During the history of Glenlands farm we have realised the need to change not only stock class but also our systems. These changes have been made to not only improve the farm financially but to improve soils, stock welfare etc. In 2019 we started the move from wool sheep to shedding sheep. Over the past couple of decades wool prices have significantly decreased but labour unit costs, e.g. shearing expenses, treatment for fly etc, has increased dramatically making wool unprofitable. Other inputs that we needed to reduce included treatments and costs to animal welfare due to wool. We wanted to spend more time on grazing management and our ecological systems rather than animal remedies, e.g. dips, drenches, dagging, mineral supplements. These are all external costs that can be reduced and eliminated if soils and ecological systems are working efficiently. We started with Wiltshire sheep and are crossing these this season with Australian Whites to improve pre-Christmas growth rates and increase our percentage of lambs killable before Christmas, therefore maximising our financial gains as well as reducing stock numbers before the summer dry. We are also in negotiations with another breeder to add another shedding sheep breed to this mix – keep an eye out for future developments on this.
Wiltshire sheep are a large white-faced sheep that shed their wool naturally (normally in the spring). They have no wool on their heads, bellies, legs or around the perineal region. All these regions are covered in short white hair. The underside of the tail is bare skin. The Wiltshire’s are also known for their high fertility. Ewes make excellent mothers.
We have had success with the Wiltshire Sheep and Lambs except the lamb growth rate has been slow compared to our Texel cross lambs. For this reason, we decided to investigate other options for shedding sheep.
Australian White Shedding Sheep:
In 2020 we implanted 20 embryos into 20 of our Texel cross ewes, and even through the summer drought of 2020 we had a 50% success rate – 10 lambs on the ground. 6 rams and 4 ewes.
One of the opportunities that we see with this breed is that it is an Aseasonal breed, i.e. they will breed anytime of the year. In Australia they have been used to breed three times in two years as well as two times in one year.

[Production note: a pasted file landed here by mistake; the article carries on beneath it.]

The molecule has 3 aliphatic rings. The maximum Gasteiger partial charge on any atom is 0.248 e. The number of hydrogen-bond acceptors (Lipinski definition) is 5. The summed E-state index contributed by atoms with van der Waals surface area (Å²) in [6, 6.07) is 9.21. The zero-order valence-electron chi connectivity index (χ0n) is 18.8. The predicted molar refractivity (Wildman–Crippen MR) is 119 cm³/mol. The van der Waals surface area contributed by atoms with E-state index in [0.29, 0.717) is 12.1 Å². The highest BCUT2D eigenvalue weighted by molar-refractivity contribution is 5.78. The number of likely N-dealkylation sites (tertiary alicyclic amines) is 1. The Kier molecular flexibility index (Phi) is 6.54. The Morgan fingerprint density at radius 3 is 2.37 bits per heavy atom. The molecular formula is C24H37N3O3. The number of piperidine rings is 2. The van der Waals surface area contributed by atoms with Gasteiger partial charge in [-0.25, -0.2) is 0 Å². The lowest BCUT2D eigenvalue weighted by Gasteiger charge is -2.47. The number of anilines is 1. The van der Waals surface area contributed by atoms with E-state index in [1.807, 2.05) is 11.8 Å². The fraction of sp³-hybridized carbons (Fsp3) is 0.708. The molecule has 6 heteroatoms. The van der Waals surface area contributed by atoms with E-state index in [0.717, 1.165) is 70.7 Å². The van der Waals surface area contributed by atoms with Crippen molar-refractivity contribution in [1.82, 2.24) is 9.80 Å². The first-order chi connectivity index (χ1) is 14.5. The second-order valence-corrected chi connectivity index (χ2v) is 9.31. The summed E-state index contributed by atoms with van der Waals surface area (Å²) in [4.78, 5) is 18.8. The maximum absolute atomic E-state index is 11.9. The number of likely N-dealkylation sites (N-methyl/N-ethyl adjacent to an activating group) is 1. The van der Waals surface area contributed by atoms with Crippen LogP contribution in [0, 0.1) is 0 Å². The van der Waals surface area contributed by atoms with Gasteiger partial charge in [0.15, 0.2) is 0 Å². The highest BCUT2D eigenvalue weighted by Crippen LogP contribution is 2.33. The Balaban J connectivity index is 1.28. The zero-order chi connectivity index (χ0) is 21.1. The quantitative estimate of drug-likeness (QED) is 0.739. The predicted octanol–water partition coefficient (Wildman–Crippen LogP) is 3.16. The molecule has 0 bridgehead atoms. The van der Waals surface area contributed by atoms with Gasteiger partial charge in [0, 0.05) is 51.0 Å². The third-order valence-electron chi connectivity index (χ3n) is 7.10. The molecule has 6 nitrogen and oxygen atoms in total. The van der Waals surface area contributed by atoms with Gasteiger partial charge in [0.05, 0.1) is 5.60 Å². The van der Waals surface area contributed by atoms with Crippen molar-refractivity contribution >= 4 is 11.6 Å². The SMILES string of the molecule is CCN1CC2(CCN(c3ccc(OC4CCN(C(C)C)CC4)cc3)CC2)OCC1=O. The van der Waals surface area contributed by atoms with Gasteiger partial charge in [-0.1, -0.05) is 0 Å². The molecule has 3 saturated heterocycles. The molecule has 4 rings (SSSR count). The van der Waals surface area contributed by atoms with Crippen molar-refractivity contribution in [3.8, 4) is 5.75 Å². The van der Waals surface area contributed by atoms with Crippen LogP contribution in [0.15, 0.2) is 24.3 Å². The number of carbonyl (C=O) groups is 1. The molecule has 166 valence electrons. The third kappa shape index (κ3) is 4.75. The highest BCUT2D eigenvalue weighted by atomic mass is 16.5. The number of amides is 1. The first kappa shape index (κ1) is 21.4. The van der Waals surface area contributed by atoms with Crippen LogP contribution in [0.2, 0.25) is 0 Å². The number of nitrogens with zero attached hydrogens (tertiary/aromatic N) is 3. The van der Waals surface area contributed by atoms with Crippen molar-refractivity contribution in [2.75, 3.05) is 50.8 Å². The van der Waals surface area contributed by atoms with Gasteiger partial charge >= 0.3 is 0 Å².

The breed was developed in Australia and known there as Australian Whites, to be a self-replacing, haired (no fleece) meat sheep that requires minimal maintenance. A composite breed consisting of four types of sheep, Poll Dorset, Texel, White Dorper and Van Rooy. The four types were chosen for the traits they could bring to the breed.
The breed has only recently been introduced to New Zealand primarily through embryos from registered flocks of AWSB Ass.
They are called ‘Whites’ because they are bright white in colouring, especially as lambs.
- High yielding. Fast growing.
- Low maintenance.
- No shearing.
- Clean hair shedding.
- Thick skinned.
- Minimal to fly or lice risk.
- Mostly black feet. Their feet yet to be fully assessed in New Zealand conditions.
- Naturally bare breached.
- Can withstand environments from snow to outback heat.
- Excellent mothering
- Very fertile
- The ability to lamb three times in two years.
- Longevity of ewes maintaining good udders.
- Very even in type
- Quiet temperament, placid.
Australian Whites have now been registered as a sheep breed in NZ with NZ Sheep Breeders Association and are called Australian Whites NZ. Breeders including breed description etc can be found on the NZ Sheep Breeders Association website in due course and will be available in this year’s coming flock book.
We will be looking at holding a field day late in 2021. Please contact us if you would like further updates on this field day – firstname.lastname@example.org
We will have on display the Australian Whites as well as Australian White / Wiltshire cross lambs. We may even have a new breed exclusive to NZ for you to look at – further information will be given on this as we progress with this exciting opportunity.
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